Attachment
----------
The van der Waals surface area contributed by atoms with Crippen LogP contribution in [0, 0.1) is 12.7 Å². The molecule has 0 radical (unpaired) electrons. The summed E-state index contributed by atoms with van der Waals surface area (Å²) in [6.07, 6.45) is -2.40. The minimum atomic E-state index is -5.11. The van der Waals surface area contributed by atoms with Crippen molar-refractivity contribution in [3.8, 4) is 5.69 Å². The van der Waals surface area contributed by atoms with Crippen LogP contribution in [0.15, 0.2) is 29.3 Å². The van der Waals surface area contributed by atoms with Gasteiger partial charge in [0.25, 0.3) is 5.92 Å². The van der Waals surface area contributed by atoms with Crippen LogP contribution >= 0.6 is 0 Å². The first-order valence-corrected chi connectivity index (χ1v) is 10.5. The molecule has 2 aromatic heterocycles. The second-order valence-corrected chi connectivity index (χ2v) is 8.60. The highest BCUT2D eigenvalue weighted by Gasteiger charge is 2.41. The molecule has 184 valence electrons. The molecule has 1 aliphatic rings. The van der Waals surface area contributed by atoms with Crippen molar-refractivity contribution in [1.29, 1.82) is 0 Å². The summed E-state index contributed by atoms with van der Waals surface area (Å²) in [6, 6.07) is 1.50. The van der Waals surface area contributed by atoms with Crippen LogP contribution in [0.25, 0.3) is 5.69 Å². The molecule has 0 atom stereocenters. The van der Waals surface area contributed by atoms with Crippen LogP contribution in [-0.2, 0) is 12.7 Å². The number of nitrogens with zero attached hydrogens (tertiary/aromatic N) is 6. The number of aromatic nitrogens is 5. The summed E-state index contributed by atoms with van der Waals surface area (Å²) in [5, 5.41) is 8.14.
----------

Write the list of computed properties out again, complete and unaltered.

The van der Waals surface area contributed by atoms with Crippen LogP contribution in [0, 0.1) is 12.7 Å². The molecule has 0 radical (unpaired) electrons. The summed E-state index contributed by atoms with van der Waals surface area (Å²) in [6.07, 6.45) is -2.40. The minimum atomic E-state index is -5.11. The van der Waals surface area contributed by atoms with Crippen molar-refractivity contribution in [3.8, 4) is 5.69 Å². The van der Waals surface area contributed by atoms with Crippen LogP contribution in [0.15, 0.2) is 29.3 Å². The van der Waals surface area contributed by atoms with Gasteiger partial charge in [0.25, 0.3) is 5.92 Å². The van der Waals surface area contributed by atoms with Crippen LogP contribution >= 0.6 is 0 Å². The first-order valence-corrected chi connectivity index (χ1v) is 10.5. The molecule has 2 aromatic heterocycles. The second-order valence-corrected chi connectivity index (χ2v) is 8.60. The highest BCUT2D eigenvalue weighted by Gasteiger charge is 2.41. The molecule has 184 valence electrons. The molecule has 1 aliphatic rings. The van der Waals surface area contributed by atoms with Crippen molar-refractivity contribution in [1.29, 1.82) is 0 Å². The summed E-state index contributed by atoms with van der Waals surface area (Å²) in [6, 6.07) is 1.50. The van der Waals surface area contributed by atoms with Crippen LogP contribution in [0.25, 0.3) is 5.69 Å². The molecule has 0 atom stereocenters. The van der Waals surface area contributed by atoms with Crippen LogP contribution in [-0.2, 0) is 12.7 Å². The number of nitrogens with zero attached hydrogens (tertiary/aromatic N) is 6. The number of aromatic nitrogens is 5. The summed E-state index contributed by atoms with van der Waals surface area (Å²) in [5, 5.41) is 8.14.